The Goldhofer Faktor 5 high girder bridge has been used in India by Lee & Muirhead Pvt Ltd to transport a 405 t power plant generator stator to a jobsite located about 500 km away. The complete rig, comprising a 2x18-axle THP/SL combination and the Faktor 5 with an overall weight of 752 t, took three months to complete the journey.
There are many restrictions on heavy haulage operations on the Indian subcontinent, said Goldhofer, and the road network – although one of the biggest in the world with a total length of 3.3 mil km – is only 50% hard surface, plus long distance multi-lane roads are limited. Due to this, transporting heavy loads like stators, generators, transformers, turbines and cable drums, would be a challenge.
The Goldhofer Faktor 5 had to overcome a number of difficulties on the project, including more than 150 multi-span long bridges and a 15 km stretch with tight bends – here, the 405-t stator was moved onto an 18-axle split combination (1+1/2) and the Faktor 5 completely dismantled. Moreover, the Faktor 5 had to skirt around a toll plaza.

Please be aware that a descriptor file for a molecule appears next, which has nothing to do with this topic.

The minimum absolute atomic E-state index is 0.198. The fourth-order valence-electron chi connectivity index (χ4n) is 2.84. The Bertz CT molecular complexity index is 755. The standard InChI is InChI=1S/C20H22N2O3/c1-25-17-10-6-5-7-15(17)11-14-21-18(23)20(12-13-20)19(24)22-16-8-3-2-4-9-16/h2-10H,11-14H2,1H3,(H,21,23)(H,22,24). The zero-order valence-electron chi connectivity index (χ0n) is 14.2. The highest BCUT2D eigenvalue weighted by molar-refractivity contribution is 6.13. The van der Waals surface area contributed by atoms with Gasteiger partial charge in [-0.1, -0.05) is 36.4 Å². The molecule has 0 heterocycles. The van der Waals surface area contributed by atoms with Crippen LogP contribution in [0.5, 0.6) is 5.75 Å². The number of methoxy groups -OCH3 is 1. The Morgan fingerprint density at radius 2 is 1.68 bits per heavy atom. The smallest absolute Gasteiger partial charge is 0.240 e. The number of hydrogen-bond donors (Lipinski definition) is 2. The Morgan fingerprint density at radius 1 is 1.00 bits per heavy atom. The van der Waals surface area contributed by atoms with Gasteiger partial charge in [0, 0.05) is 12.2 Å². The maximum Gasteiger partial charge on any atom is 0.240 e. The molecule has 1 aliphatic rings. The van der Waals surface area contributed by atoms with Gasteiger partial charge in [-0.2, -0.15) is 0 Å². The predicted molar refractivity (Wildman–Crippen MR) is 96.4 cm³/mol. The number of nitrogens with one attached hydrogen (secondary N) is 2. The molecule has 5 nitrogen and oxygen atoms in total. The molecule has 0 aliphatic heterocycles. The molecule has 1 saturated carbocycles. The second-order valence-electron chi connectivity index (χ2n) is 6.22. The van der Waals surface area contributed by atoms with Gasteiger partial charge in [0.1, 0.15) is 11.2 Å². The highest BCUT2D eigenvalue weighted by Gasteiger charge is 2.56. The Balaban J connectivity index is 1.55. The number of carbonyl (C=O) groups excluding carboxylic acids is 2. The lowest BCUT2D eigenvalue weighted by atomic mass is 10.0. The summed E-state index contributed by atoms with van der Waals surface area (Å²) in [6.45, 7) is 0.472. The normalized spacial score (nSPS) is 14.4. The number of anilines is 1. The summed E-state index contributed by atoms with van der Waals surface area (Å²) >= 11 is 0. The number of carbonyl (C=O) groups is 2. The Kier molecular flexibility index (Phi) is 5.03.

As the terrain was unsuitable for a heavy haulage convoy of this size, some ground was first filled in on the steep terrain. Then, a bypass was constructed to enable it drive over the 25 cm high kerbstones. On other sections of the route, the gradients were so steep that a third tractor was needed in addition to the standard push-pull configuration.
To overcome other obstacles, the Faktor 5 was raised a few times to a height of more than 1.5 m. A particular challenge for the convoy was to go under several railway and road underpasses. On one occasion, the Faktor 5 was lowered to allow it pass under a railway bridge. This left a clearance of just 4 cm, but only when there was no train on the bridge at the time as that would have caused deflection in the deck of the bridge and damage to the stator.
According to Goldhofer, the generator stator was delivered safely to the project site on 20 June 2017, two days prior to the scheduled date and final entry in the TG building on 29 June 2017.
Construction of new power plants is central to India’s modernisation programme, with more than 30 major projects reportedly scheduled for the next few years – all involving stators, generators or transformers weighing between 350 t and 450 t.